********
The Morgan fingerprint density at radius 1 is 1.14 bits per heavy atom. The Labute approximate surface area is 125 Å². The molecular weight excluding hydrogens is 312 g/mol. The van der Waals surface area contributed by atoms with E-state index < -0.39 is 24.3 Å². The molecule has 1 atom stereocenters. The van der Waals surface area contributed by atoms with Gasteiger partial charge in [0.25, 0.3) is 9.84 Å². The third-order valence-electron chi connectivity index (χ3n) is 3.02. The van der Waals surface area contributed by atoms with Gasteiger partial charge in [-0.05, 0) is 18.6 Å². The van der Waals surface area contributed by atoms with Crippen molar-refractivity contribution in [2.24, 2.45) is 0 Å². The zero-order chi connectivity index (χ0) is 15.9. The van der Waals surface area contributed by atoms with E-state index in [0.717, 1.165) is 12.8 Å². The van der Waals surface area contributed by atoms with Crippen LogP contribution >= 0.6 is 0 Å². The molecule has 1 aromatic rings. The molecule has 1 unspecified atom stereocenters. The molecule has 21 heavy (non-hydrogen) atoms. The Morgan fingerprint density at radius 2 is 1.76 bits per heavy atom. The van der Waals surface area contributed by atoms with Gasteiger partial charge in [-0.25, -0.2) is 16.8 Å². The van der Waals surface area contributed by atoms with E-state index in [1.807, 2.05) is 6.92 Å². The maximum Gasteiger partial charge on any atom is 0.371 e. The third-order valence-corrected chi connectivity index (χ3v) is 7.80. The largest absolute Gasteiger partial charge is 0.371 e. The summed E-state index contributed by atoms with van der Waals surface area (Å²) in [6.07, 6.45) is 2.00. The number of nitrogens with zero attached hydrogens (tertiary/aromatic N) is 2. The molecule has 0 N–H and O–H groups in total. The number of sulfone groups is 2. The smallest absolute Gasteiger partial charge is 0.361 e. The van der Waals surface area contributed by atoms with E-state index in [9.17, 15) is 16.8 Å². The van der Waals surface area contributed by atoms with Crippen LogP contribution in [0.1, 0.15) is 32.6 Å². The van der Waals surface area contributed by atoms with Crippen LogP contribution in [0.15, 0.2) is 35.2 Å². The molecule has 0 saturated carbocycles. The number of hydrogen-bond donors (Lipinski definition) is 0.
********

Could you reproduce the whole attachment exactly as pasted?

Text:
The Morgan fingerprint density at radius 1 is 1.14 bits per heavy atom. The Labute approximate surface area is 125 Å². The molecular weight excluding hydrogens is 312 g/mol. The van der Waals surface area contributed by atoms with E-state index < -0.39 is 24.3 Å². The molecule has 1 atom stereocenters. The van der Waals surface area contributed by atoms with Gasteiger partial charge in [0.25, 0.3) is 9.84 Å². The third-order valence-electron chi connectivity index (χ3n) is 3.02. The van der Waals surface area contributed by atoms with Gasteiger partial charge in [-0.05, 0) is 18.6 Å². The van der Waals surface area contributed by atoms with Crippen molar-refractivity contribution in [2.24, 2.45) is 0 Å². The zero-order chi connectivity index (χ0) is 15.9. The van der Waals surface area contributed by atoms with E-state index in [0.717, 1.165) is 12.8 Å². The van der Waals surface area contributed by atoms with Crippen LogP contribution >= 0.6 is 0 Å². The molecule has 1 aromatic rings. The molecule has 1 unspecified atom stereocenters. The molecule has 21 heavy (non-hydrogen) atoms. The Morgan fingerprint density at radius 2 is 1.76 bits per heavy atom. The van der Waals surface area contributed by atoms with Gasteiger partial charge in [-0.25, -0.2) is 16.8 Å². The van der Waals surface area contributed by atoms with E-state index in [1.807, 2.05) is 6.92 Å². The maximum Gasteiger partial charge on any atom is 0.371 e. The third-order valence-corrected chi connectivity index (χ3v) is 7.80. The largest absolute Gasteiger partial charge is 0.371 e. The summed E-state index contributed by atoms with van der Waals surface area (Å²) in [6.07, 6.45) is 2.00. The number of nitrogens with zero attached hydrogens (tertiary/aromatic N) is 2. The molecule has 0 N–H and O–H groups in total. The number of sulfone groups is 2. The smallest absolute Gasteiger partial charge is 0.361 e. The van der Waals surface area contributed by atoms with E-state index in [9.17, 15) is 16.8 Å². The van der Waals surface area contributed by atoms with Crippen LogP contribution in [0.1, 0.15) is 32.6 Å². The van der Waals surface area contributed by atoms with Crippen LogP contribution in [0.15, 0.2) is 35.2 Å². The molecule has 0 saturated carbocycles. The number of hydrogen-bond donors (Lipinski definition) is 0.